Locked-out Rio Tinto Alcan Workers Take Dispute to Canadian Business Doorstep

Locked-out members of Syndicat des Métallos  d’Alma Local 9490, the United Steelworkers (USW), took their fight against Rio Tinto Alcan to Québec’s largest city, last Friday, 17th February, where Alcan CEO Jacynth Côté was part of a spurious forum on youth in employment, sponsored by the Board of Trade Metropolitan Montréal. Some 200 of 780 metalworkers from Rio Tinto Alcan’s Alma aluminium smelter in the Saguenay-lac-Saint-Jean region, Québec, boarded buses and travelled 460 kilometres to Montréal for a noisy protest at this business luncheon, their first manifestation away from the 488,000-tonne-per-year smelter. They were joined by another 100 steelworkers from Montréal, and some 100 college students who joined the USW rally in mocking protest to a future youth theme that now sees business teaming with the Liberal provincial government of Québec to raise their university tuition fees.

This “Hot Issues@Lunch” theme was billed to “foster the success of the next generation of Québecers.”  The Syndicat des Métallos d’Alma found deep irony in Jacynth Côté participating, since Rio Tinto Alcan in Alma is using a lock-out to replace C$36-an-hour permanent jobs with outsourced and presumably younger workers at C$16-an-hour.

Côté was not expected to address the lockout at the hot-plate lunch, but when pressed by reporters on the sidelines, she called the dispute a “regional issue” and “it will be settled in Saguenay-lac-Saint-Jean” by managers who “have my full confidence.”

Earlier last week, when the lockout entered week seven and with the remote mining and manufacturing region starting to feel the economic effects of a lost wage base, one such manager told Reuters he “wouldn’t put a timeline to (talks restarting) right now because nothing is scheduled.”

With aluminium prices hovering now at very low, the Alma lockout serves as a convenient strategy to restrict supply to lift prices. It also fits Rio Tinto’s strategy of divesting and devaluing Alcan by C$8.9 billion in view of its US$39 billion purchase of the Canadian company in 2007, although the modern and high-tech tooled Alma smelter, with its low-cost hydroelectric supply, will not likely be jettisoned.

Perhaps this should have been a more apt business theme to the Board of Trade elite last week, and it certainly best explains the anger of metalworkers and students alike gathered on the other side of the barricades. In this vein – with Rio Tinto’s share price dropping – it is worth mentioning that Côté herself exhibited a timely corporate mentality last week by shedding 3,671 shares of Rio Tinto to pocket US$213,500, money not likely to find its way to Saguenay-lac-Saint-Jean.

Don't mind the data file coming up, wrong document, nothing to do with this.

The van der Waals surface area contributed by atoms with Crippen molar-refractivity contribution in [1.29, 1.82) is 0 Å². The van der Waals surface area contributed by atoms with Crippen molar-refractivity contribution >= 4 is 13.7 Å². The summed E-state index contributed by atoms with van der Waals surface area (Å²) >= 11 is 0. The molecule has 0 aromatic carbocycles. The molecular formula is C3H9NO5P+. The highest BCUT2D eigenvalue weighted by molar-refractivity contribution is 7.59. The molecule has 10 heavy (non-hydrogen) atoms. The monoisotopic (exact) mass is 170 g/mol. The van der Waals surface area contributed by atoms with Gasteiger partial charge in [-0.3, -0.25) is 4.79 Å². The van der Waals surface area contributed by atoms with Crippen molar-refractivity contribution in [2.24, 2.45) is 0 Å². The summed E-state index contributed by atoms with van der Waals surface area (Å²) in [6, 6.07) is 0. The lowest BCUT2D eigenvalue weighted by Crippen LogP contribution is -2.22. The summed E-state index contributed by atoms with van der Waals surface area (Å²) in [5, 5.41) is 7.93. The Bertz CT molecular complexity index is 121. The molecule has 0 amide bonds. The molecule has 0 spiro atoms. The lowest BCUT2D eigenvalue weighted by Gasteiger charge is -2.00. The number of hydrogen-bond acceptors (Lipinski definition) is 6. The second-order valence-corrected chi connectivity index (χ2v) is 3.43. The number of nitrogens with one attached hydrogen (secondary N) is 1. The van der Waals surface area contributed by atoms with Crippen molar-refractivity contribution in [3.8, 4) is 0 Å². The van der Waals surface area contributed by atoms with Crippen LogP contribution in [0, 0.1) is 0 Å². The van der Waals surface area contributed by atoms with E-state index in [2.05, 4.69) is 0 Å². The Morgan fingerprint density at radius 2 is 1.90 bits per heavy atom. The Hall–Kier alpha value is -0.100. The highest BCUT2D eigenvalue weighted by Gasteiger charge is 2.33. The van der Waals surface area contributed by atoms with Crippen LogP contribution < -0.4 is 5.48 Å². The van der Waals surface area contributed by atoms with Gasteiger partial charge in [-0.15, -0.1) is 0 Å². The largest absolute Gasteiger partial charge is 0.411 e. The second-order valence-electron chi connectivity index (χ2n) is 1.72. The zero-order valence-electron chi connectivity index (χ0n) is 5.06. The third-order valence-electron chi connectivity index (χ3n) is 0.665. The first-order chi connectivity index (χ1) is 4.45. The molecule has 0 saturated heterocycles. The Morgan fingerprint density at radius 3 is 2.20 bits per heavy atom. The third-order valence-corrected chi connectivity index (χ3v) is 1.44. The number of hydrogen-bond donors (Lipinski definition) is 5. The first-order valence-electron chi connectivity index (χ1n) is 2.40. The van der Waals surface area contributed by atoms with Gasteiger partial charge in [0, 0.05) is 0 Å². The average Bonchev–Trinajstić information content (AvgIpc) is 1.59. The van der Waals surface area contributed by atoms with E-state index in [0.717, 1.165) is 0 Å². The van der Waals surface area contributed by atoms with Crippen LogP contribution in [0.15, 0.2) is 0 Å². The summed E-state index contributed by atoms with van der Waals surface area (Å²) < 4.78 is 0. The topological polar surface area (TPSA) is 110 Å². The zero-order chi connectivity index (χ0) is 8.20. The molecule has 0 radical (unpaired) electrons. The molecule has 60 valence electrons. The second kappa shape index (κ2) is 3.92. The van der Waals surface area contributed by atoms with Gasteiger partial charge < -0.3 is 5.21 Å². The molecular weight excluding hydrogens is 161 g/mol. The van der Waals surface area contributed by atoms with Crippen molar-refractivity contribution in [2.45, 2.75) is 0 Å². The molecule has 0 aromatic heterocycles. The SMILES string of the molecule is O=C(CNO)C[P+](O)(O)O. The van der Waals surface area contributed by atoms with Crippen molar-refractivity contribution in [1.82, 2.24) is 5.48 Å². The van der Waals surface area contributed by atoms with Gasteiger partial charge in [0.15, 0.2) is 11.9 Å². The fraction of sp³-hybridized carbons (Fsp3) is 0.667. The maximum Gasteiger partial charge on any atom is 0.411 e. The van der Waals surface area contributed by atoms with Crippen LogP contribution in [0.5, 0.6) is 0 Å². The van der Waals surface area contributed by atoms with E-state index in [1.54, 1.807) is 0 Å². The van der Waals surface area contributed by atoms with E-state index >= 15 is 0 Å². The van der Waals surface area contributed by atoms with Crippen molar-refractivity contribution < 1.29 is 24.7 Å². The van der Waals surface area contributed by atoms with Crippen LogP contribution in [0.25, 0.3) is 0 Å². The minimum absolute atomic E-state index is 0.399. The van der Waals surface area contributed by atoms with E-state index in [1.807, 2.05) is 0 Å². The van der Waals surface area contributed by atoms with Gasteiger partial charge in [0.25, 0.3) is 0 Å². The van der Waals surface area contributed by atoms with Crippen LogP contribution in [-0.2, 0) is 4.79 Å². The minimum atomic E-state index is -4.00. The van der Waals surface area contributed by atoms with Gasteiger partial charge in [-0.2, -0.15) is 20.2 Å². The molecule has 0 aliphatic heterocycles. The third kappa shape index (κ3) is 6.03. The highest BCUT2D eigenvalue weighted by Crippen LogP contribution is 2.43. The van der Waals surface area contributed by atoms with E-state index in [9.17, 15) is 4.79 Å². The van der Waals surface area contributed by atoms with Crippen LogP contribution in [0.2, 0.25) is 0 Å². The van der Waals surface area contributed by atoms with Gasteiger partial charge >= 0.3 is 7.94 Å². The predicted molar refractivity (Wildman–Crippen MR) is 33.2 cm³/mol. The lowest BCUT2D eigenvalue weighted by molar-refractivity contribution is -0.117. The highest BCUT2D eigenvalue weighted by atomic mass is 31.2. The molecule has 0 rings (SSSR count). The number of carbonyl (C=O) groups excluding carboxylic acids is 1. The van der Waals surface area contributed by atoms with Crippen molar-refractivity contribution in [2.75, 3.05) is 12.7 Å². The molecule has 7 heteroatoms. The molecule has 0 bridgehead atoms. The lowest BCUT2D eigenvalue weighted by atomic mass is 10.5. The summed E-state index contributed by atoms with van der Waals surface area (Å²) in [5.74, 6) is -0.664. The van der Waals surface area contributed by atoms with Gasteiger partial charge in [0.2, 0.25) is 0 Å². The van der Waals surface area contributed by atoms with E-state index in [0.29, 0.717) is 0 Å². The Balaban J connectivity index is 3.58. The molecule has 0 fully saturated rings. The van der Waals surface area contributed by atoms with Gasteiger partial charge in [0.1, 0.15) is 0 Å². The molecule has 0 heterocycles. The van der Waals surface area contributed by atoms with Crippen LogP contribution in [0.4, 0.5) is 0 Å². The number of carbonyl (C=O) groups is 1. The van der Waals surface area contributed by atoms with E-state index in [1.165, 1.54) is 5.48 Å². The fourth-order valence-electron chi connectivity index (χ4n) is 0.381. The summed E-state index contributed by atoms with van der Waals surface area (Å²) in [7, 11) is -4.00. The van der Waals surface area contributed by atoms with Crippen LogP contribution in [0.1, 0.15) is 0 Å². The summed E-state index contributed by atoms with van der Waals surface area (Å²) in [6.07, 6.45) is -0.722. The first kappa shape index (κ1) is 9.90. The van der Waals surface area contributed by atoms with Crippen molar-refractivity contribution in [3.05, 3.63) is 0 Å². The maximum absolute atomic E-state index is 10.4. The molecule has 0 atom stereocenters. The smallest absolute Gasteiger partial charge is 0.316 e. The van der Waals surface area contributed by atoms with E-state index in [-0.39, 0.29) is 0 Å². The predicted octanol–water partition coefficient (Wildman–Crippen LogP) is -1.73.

USW District Five Director Daniel Roy addressed the disparity between full-time, family-supporting jobs in the region to the sub-contract and lower-wage jobs that Rio Tinto is trying create with the. “Accepting this would cause a dramatic downward spiral not only for the workers but for members of the community, which would see income, local business sales and tax revenues drop precipitously.”

USW Local 9490 President Marc Maltais added, “By using subcontractors to do the work of union members, we are asked to concede on behalf of future generations. This is an attack on our children and grandchildren.”

The buses departed Montréal late on Friday afternoon for the return trip to Alma, but first stopped at a plant-gate demonstration in Sorel, Québec, where workers and members of ICEM-affiliated FIM-CSN (Confédération des Syndicats Nationaux) at a Rio Tinto Iron and Titanium metal powders plant lent their support. This stop again depicts the long-erected barriers between Canadian trade unions that Local 9490 is erasing inside this lockout.

With Canada currently undergoing an unprecedented rash of corporate hostility, it is notable to witness trade unions and other groups galvanising behind victimised union workers.

Last week, members of Canadian Auto Workers (CAW) Local 2301 at a Rio Tinto Alcan aluminium smelter in Kitimat, British Colombia, voted to take C$1-an-hour of their pay and donate it to  Syndicat des Métallos  d’Alma Local 9490. That represents C$60,000 per month.

On 8th February, the Communications, Energy, Paperworkers (CEP) Union of Canada contributed C$25,000 to the Alma metalworkers, and a day later the Canadian Union of Public Employees (CUPE) contributed C$10,000. And there has been more.

Syndicat des Métallos  d’Alma’s  journey to Montréal to confront Rio Tinto Alcan CEO Jacynth Côté is just the first sally outward. This week Local 9490 leaders will visit Rio Tinto’s borax miners in California, where members of ICEM affiliate International Longshore & Warehouse Union (ILWU) Local 30 defended themselves courageously in a Rio Tinto-imposed lockout. And they’ll follow that solidarity visit with to Australia to meet with unions represented Rio Tinto there.

On March 31st, a day after the ICEM North American region meets in Alma, a manifestation will occur there with scores of global trade union leaders attending. And on 1 April, a workshop will occur in Alma to verse an exact fightback strategy against Rio Tinto on the global level.

Sent to PIAU by Dick Blin at the ICEM

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